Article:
Theory of Choice Group Presentation
Jaclyn Cervo
Nora Coleman
Michael Driscoll
Kristella Matahartshorn
Melissa Windham
Viktor Frankl 1905-1997
Vienna, Austria
Neurologist and
Specialized in suicide
and depression
World War II
1942- Terezín
October 1944- Auschwitz and Turkheim
April 1945- liberated by the Americans
From Death-Camp to Existentialism
Freedom of will – responsibility
Will to meaning - striving vs. driven
Meaning of life - always possible
Creating - experiencing – suffering
Attitude toward guilt - pain- death
Meaning Centered Psychotherapy
Focus on the future
Emphasizes human responsibleness
Emotions are relative
Role of therapist
 Role of client
 Intention
 Length
Noological vs. spiritual dimension
Conversion always possible
Being worthy of the cross
Humans capable of great good/evil
Conflicts with Christianity
Closing Thoughts from Frankl
It doesn’t matter what we expect from life,
but what life expects from us.
Love is the ultimate and highest goal to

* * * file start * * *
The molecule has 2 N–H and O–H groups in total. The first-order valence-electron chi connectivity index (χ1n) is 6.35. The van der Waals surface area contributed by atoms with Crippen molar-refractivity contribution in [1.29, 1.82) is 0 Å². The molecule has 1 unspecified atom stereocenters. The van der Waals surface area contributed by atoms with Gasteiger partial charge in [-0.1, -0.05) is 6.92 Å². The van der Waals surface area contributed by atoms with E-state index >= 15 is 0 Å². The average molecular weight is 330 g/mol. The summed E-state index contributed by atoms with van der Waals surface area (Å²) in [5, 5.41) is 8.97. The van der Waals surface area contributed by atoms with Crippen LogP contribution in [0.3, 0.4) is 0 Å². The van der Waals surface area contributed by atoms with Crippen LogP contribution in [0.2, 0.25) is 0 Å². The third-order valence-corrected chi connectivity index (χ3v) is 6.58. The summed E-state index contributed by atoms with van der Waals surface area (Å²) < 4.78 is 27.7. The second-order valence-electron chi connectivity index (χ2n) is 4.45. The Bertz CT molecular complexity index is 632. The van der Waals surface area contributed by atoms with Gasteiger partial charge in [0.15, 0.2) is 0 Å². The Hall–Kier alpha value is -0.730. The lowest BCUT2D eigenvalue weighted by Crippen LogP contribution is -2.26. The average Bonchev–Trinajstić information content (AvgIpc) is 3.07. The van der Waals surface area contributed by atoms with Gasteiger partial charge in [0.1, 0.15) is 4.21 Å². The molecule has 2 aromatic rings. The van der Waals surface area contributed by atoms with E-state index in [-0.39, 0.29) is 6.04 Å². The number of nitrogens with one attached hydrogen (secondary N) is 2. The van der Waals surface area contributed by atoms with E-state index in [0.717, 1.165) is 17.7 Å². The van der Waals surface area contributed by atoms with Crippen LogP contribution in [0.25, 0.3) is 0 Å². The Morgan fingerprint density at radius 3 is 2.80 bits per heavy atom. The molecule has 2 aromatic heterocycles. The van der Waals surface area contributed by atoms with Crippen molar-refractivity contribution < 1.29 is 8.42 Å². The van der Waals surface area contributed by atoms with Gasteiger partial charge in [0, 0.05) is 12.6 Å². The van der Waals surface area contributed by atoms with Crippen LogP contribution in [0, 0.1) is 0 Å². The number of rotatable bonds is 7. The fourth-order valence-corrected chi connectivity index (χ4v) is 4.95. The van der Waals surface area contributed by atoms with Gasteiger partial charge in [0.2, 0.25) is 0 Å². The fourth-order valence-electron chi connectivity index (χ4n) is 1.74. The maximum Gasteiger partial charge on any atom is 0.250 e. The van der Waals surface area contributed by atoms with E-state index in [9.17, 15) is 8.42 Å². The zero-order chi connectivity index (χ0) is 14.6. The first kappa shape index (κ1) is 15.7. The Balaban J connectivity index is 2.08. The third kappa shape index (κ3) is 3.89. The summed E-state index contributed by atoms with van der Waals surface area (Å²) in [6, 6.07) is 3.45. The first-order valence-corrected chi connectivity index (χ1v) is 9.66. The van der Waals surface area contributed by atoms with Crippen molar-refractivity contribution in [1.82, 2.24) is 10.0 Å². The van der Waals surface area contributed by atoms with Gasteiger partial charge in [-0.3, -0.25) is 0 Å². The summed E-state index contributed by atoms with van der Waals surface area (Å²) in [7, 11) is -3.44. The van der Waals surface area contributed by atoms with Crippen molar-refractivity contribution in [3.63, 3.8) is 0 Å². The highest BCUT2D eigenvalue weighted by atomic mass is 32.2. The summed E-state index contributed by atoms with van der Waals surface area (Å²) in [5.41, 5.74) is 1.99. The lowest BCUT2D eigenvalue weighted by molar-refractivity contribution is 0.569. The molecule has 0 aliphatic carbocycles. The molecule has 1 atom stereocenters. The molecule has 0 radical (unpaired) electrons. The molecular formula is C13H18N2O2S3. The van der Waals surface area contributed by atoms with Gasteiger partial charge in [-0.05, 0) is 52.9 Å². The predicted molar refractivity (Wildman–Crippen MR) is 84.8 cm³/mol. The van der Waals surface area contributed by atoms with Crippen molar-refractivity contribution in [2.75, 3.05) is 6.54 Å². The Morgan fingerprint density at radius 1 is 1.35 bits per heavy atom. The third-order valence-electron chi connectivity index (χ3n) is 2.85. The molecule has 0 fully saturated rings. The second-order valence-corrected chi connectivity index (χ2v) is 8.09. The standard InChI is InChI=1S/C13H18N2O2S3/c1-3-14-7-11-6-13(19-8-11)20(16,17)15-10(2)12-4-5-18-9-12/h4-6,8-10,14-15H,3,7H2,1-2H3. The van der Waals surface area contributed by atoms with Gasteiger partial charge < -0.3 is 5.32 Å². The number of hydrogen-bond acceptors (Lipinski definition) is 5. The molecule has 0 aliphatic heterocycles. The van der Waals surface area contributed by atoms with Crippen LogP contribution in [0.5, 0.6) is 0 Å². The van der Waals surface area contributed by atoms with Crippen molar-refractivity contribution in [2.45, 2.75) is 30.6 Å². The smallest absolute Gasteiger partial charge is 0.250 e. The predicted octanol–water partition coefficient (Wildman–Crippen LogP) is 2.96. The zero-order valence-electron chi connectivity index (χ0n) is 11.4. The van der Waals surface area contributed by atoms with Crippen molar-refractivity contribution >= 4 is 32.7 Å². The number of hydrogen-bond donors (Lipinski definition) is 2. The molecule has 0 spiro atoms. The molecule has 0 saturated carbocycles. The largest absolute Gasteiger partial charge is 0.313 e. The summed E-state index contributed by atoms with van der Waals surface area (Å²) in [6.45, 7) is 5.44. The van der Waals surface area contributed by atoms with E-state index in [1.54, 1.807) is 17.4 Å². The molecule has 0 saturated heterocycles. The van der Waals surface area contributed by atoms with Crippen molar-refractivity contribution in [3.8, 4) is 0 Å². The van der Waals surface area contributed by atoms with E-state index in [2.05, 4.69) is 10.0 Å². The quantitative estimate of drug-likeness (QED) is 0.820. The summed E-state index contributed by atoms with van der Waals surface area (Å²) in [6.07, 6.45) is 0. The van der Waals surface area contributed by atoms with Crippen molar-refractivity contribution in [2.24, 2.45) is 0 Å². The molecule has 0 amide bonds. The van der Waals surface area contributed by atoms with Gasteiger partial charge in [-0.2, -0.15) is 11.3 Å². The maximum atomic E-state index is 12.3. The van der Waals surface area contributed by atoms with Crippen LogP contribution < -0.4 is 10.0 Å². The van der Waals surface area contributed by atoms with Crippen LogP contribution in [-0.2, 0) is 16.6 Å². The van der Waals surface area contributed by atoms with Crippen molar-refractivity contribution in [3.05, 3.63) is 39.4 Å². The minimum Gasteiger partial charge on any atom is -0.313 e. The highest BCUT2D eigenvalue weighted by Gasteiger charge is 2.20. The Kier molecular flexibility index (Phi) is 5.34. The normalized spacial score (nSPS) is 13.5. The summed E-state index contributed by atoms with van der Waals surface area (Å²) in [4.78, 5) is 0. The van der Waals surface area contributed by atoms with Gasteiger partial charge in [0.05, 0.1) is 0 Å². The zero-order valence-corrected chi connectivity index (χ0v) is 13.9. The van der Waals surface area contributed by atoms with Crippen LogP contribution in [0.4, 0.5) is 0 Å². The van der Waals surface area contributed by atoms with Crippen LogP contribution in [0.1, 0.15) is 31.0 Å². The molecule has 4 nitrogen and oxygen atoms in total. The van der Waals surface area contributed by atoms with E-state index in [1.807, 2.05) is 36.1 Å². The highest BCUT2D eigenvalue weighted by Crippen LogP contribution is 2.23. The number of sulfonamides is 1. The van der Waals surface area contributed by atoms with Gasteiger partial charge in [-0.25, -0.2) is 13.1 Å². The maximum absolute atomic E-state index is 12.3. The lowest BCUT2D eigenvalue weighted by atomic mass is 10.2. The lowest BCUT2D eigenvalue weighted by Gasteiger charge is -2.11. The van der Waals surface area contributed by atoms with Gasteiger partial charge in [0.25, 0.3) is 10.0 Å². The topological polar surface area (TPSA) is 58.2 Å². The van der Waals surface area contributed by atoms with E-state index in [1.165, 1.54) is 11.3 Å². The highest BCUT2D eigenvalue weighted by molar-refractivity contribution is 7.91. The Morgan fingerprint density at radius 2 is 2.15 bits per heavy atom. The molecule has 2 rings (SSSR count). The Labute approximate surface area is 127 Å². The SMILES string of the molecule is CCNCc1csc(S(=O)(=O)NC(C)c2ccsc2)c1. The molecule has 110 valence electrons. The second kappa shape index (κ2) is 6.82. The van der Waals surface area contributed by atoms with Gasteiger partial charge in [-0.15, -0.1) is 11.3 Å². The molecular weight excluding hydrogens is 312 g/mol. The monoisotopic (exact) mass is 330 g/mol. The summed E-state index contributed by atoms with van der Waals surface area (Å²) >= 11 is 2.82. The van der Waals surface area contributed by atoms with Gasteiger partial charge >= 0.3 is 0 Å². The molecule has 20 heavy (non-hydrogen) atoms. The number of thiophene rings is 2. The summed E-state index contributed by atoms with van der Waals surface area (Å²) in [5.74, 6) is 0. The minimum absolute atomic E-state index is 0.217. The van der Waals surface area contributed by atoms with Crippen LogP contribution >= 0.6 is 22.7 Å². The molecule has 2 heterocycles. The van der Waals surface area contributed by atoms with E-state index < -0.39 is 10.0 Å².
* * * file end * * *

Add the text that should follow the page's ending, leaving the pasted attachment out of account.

which man can aspire.
He who has a why to live for can bear with
almost any how.
That which does not kill me, makes me
Corey, G. (1996). Theory and practice of counseling and psychotherapy.
Pacific Grove, CA: Brooks/Cole.
Frankl, V.E. (1967). Psychotherapy and existentialism: Selected papers
on Logotherapy. New York: Simon & Schuster.
Frankl, V.E. (1975). The unconscious God. New York: Simon & Schuster.
Frankl, V.E. (1984). Man’s search for meaning: An introduction to
logotherapy. New York: Simon & Schuster.
Frankl, V. E. (1986). The doctor and the soul. New York: Vintage Books.
Frankl, V. E. (2000). Man's search for ultimate meaning. New York: MJF
Jones, S. & Butman R. (1991), Modern Psychotherapies: A
Comprehensive Christian Appraisal, Downers Grove, IL: Intervarsity
Rice, G. (n.d.). Life and works of viktor frankl. Retrieved from